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Monday 26 July |
Saint of the Day: Sts Joachim and Anne

The challenges of turning churches into condos

Deacon Greg Kandra - published on 09/23/16

It’s happening more and more and The Washington Post takes a closer look at just what entails:

For observers of Washington’s real estate scene, the trend has been impossible to miss: As churches’ congregations move to the suburbs and D.C. property values soar, increasing numbers of religious institutions are selling their properties in the city, usually with plans to move closer to their congregants. Some of the churches are demolished, but those with architectural merit are often adapted by developers for new uses, usually residential. …Church conversions are occurring around the country. According to the CoStar Group, which tracks real estate data nationwide, church sales in the United States jumped by almost 100 percent between 2010 and 2015, and the number of church redevelopment projects more than tripled during that time. In D.C., the Department of Consumer and Regulatory Affairs received 31 applications to change buildings from a place of worship to something else in 2014 and 2015. The most obvious challenge in converting a church is the building’s layout. Religious structures tend to be built around a sanctuary: a huge room with high ceilings and, often, big windows. “In order to get housing into a volume like that, you need to put new floors into that structure, and you have to coordinate with the big windows,” said Scott Matties, a principal architect with Cunningham Quill who has been observing church conversions in Washington. “It can be done, but it’s definitely a challenge.” Developer Andrew Rubin, who is turning Capitol Hill’s Way of the Cross Church into a 26-unit condo building called the Sanctuary, concurs. Figuring out how to work with a space that had a balcony and an upper mezzanine — which eventually became the second and third floors in the new units — was a long process. Ditto with the Gothic Revival building’s abundant stained-glass windows. But in the end, Rubin said, the windows became “the centerpiece of the whole thing.” He wound up sending them to Pennsylvania craftsmen who took the stained-glass panels apart, cleaned them and reassembled them. The windows will have a few clear pieces for visibility, and many will be designed to open.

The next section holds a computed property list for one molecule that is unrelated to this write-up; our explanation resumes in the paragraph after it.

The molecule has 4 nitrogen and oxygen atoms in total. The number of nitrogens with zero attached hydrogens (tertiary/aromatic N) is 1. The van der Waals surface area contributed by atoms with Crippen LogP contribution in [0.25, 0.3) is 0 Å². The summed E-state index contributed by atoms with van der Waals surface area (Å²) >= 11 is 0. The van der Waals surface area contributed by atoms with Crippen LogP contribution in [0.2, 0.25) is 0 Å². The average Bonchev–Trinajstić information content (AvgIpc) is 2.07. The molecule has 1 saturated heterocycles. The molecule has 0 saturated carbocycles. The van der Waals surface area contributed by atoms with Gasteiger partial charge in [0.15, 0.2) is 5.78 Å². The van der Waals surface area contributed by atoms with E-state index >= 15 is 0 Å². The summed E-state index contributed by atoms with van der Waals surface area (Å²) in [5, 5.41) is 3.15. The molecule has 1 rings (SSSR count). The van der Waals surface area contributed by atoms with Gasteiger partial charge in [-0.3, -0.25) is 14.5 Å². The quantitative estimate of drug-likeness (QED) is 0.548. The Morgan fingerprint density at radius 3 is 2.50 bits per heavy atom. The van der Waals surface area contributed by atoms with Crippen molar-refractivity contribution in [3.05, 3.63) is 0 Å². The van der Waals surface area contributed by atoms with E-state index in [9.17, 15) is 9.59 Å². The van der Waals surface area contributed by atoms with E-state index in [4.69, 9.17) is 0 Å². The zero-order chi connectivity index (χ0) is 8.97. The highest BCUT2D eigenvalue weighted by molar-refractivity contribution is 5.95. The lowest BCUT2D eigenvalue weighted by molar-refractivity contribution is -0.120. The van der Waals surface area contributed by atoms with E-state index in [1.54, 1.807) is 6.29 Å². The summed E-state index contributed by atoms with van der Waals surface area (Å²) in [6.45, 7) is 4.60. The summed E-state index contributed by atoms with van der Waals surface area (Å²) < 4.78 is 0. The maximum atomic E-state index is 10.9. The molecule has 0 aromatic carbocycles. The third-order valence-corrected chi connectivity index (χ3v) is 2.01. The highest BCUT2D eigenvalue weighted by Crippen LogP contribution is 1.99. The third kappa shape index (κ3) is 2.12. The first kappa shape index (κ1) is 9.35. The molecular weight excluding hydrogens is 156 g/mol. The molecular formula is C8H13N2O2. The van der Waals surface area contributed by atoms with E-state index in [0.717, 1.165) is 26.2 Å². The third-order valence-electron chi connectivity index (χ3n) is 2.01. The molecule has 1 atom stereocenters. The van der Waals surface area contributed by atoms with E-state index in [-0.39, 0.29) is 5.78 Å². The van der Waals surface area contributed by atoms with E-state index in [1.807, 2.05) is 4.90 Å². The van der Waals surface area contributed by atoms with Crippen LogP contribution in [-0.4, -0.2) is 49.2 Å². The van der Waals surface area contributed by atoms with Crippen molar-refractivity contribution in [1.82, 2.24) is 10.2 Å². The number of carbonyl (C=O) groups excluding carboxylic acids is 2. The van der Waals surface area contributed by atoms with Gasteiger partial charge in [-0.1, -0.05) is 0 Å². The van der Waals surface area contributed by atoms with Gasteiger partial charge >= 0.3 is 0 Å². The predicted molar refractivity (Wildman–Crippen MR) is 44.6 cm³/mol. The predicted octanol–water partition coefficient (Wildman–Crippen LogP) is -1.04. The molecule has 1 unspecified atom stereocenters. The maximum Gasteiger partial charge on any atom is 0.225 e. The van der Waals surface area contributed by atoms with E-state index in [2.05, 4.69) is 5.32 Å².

Read on.

And for some examples of what this looks like, check out this gallery.


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